Himali Singh Soin
Ignota's 22 Moons:

the suffix -ice, describing the state of

Justice is anti-polar, but is held together by the poles. It is the cold of land in conjunction with the heat of the body. It is the non-binary binary. Light and weight, wait, no matter what, and in which spirit, coolly distant or then closeness that comes at a cost. -ice, the suffix, -ice, describing a three-way of being. Just-ice is in-between these things. When ice trines fire. It is the apotheosis of antipodes, the obscure energy and the clarity of the crystal, it is the lake, the reflection of the sky in the lake and you looking out at the lake, all at once. 

Justice hears its own echo for miles. My, language that gathers like a ghost inside you. Overflowing, you pour mood and structure, word and margin equally, into two crevasses. From here, you can see yourself, long and thin in the brass of the binocular. A mood is a structure, a word a margin. Ritually, it swings one way –

Justice, Promethean leveller of frost and fever, is suspended on a berg between the dewy motion of the glacier and the thrash of the sea, and appreciates the waiting. Justice may fall. The Chorus of Spirits invokes it. What follows is a close reading of the Chorus of Spirits’ speech in Percy Shelley’s Prometheus Unbound
Travelled o’er by dying gleams;             679 
    Be it bright as all between 
Cloudless skies and windless streams,
    Silent, liquid, and serene;
As the birds within the wind,
   As the fish within the wave,
As the thoughts of man’s own mind
   Float through all above the grave;
We make there our liquid lair,
   Voyaging cloudlike and unpent
Through the boundless element:             689
Justice is a medium between the poet and you, between cloudless skies and windless streams. A state of bounded boundlessness – stressed syllables but no definite period – expands and contracts the lines, which swell and shrink as they ripple through the stanza. Justice pendulums between past and future, holding together a present made up of the parts that make up the whole span of time, just like the singular Chorus, made up of a collection of entities. Each line comprises three trochaic feet with a half-foot catalexis; an expected tetrameter whose missing syllable suggests a kind of refusal to end. Prometheus hangs on. 
Justice comets out to where you think you will never go: Travelled o’er by dying gleams. Dying seems antithetical to gleam, yet it pinpoints a cosmic quandary: the light that reaches us long after a star – in a constant process of compression – has combusted. The photons inside a star lose energy over their lifetime, till its wavelengths are visible: the line ends with a semicolon, ; , visually mimicking the particle-wave duality of light, leaving you to live in the afterlife of the line. 
This sense of the self extends into the next line. The letter ‘b’ alliterates – Be it bright as all between – and in doing so, calls attention to the verb ‘to be’. Justice is the preposition o’er and between, tipping from the metaphysical to the meta-poetic, so that it considers how to reconfigure a tender future while remembering its ruthless, Icarian trajectory.
Justice is all, and -less. The words pivot on an axis of antithetical imagery: bright and dying; birds and fish, man’s mind and the grave. Bright and between; skies and streams; silent and serene; wind and wave; man and mind; liquid and lair: alliteration calls attention to the letter within language and the alphabet within the lexicon.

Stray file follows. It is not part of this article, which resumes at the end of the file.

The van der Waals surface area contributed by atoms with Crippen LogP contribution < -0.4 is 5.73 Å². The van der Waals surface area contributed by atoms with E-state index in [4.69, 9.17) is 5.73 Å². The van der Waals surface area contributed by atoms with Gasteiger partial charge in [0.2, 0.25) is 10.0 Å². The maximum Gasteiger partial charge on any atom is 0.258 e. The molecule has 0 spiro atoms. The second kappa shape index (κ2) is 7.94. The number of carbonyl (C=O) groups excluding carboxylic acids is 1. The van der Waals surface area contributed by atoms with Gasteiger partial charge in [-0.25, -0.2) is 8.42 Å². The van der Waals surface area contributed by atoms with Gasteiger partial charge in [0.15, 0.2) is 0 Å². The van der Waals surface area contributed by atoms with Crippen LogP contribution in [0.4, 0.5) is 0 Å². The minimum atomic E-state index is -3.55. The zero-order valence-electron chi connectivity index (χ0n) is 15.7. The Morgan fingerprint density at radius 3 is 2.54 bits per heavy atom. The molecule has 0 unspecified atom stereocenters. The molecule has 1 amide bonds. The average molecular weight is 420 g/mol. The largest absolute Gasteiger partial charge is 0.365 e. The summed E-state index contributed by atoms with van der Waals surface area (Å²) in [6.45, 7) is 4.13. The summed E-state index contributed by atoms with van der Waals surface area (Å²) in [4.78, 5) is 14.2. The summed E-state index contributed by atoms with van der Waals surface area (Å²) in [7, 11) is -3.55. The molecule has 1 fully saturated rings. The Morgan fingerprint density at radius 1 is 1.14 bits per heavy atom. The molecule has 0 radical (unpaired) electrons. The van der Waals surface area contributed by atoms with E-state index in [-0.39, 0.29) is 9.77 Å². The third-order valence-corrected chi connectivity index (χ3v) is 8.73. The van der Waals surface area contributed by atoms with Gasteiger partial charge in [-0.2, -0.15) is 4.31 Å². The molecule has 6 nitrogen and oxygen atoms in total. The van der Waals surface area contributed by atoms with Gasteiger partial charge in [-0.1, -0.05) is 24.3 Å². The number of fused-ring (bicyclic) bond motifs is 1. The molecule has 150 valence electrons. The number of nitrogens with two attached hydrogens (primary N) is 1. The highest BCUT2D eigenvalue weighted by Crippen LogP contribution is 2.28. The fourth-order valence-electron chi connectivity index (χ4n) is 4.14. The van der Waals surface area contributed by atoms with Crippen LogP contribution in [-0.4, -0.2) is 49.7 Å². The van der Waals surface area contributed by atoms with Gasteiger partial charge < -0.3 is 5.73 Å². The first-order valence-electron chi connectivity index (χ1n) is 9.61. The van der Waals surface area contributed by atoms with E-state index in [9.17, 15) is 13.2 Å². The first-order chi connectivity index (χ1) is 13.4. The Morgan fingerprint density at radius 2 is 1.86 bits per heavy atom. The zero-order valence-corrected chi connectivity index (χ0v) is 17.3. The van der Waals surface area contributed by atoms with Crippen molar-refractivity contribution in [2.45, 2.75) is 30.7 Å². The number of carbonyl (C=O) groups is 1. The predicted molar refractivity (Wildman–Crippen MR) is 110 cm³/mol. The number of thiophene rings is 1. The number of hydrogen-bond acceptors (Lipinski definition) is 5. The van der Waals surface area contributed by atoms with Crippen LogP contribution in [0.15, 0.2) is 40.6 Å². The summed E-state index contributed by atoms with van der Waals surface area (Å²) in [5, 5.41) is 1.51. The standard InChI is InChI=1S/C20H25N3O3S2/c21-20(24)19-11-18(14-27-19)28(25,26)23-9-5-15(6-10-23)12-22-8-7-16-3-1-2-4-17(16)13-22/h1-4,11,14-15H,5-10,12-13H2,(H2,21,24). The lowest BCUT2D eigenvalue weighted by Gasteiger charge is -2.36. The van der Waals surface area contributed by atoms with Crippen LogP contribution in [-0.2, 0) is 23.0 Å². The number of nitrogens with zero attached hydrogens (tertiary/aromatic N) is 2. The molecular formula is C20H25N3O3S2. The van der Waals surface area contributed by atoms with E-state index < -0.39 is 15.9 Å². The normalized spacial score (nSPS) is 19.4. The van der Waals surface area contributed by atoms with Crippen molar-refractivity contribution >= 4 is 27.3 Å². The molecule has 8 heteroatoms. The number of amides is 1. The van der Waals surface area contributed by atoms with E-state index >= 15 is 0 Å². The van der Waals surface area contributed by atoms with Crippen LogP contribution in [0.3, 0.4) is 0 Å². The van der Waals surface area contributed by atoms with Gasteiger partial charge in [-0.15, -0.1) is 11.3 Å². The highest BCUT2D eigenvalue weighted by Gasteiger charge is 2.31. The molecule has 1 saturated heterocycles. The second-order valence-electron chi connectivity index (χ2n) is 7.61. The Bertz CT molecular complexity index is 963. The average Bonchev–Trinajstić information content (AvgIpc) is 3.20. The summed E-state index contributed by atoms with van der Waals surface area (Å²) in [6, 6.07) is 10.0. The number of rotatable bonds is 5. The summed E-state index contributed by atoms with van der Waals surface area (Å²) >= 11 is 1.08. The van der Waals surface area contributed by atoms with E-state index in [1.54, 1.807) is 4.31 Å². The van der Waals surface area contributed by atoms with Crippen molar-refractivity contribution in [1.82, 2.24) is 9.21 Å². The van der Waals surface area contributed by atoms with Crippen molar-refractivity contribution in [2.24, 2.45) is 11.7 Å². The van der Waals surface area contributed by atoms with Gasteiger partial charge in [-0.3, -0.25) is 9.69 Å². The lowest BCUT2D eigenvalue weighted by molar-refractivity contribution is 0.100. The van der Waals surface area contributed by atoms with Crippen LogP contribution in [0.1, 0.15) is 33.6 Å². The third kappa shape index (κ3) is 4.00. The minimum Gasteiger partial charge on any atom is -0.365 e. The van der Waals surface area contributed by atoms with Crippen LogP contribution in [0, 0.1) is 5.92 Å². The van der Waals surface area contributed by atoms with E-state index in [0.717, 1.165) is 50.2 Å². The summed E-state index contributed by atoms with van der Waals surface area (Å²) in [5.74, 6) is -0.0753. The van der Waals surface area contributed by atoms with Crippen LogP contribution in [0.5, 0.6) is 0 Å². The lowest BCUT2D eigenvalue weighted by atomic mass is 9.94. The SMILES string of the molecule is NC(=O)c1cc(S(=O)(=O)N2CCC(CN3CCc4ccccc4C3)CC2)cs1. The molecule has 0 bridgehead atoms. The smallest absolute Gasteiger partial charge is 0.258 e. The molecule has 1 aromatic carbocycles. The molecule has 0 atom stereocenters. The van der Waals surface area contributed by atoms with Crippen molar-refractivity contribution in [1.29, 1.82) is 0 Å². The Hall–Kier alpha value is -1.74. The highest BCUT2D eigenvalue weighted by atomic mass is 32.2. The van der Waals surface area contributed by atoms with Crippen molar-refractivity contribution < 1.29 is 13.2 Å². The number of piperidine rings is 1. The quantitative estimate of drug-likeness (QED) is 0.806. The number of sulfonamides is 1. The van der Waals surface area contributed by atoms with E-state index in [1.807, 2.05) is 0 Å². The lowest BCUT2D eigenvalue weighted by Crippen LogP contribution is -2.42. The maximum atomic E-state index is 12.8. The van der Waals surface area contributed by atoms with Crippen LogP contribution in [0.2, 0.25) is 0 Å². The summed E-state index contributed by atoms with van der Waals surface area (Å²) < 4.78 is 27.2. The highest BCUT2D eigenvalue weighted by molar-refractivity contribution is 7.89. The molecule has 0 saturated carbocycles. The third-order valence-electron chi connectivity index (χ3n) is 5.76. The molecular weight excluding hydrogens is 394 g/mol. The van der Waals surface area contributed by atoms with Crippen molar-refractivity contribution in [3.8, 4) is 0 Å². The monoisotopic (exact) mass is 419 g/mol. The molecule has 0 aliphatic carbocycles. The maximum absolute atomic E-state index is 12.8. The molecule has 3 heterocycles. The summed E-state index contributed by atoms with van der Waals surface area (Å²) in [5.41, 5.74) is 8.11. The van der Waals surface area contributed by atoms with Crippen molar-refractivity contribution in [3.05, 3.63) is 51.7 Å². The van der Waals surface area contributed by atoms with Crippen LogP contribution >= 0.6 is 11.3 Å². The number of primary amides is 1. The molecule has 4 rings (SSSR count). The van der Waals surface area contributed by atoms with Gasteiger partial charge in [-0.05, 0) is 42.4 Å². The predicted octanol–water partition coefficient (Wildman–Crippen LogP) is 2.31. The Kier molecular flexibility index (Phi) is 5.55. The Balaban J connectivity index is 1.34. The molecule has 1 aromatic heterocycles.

Float through all above the grave, the heavy, consonant-ridden word, grave, marks a concrete cul-de-sac. Suddenly, you feel the weight of Prometheus’ past and his potential fate, but this is quickly overcome by the lightness and lyric of liquid lair and voyaging, cloudlike. The idea of liquid is flux, and to harness habitat in water is to necessarily live with change. Words will change with every re-interpretation. The berg is only as big as fear. 
In pursuit of an origin story, the Chorus of Spirits repeatedly intones like and as. The Chorus exists only by virtue of metaphor and simile: ultimately a construction of the poet’s craft. The metaphors themselves – as the birds within the wind, as the fish within the wave, as the thoughts of man’s own mind, cloudlike – become mediums. The analogies deceive you with an expectation of a secondary clause, which never appears. This is the boundless element: the ever-changing idea that cannot be defined, Justice’s need for your judgement. 
The Chorus of Spirits validates its existence via a process of apophasis, that is, by demarcating what it is not. Its last verdict, as a collective, claims that the boundless element is that which begins and ends in thee! Once the collective has fragmented, a particle within a wave, the First Spirit proclaims that the soul of Love is that which begins and ends in thee. Could the boundless element be love? Not the love of justice, but the justice of love. 
That ineffable other, the one that can only be described via metaphor. It is itself that it carries across: it is a meta-medium. Love is the chorus of our ancestors, those that continue to live after they have died; the pulse and the throb of word and breath; the grains of sand in glass; the theft of ice and its immortal ability to keep us; you and me; the endless source, –ice as a way,

–ice as an end. Just-ice is cradled by something that comes after crown and sword, by even and mean.    


From the series 22 Moons. 22 Moons was an Ignota newsletter project responding to climate grief through the Major Arcana. 22 Moons was delivered on each New and Full Moon, bringing together 22 poets, writers, artists, thinkers, curators, astrologers, practitioners, witches and technologists for 22 lunations.

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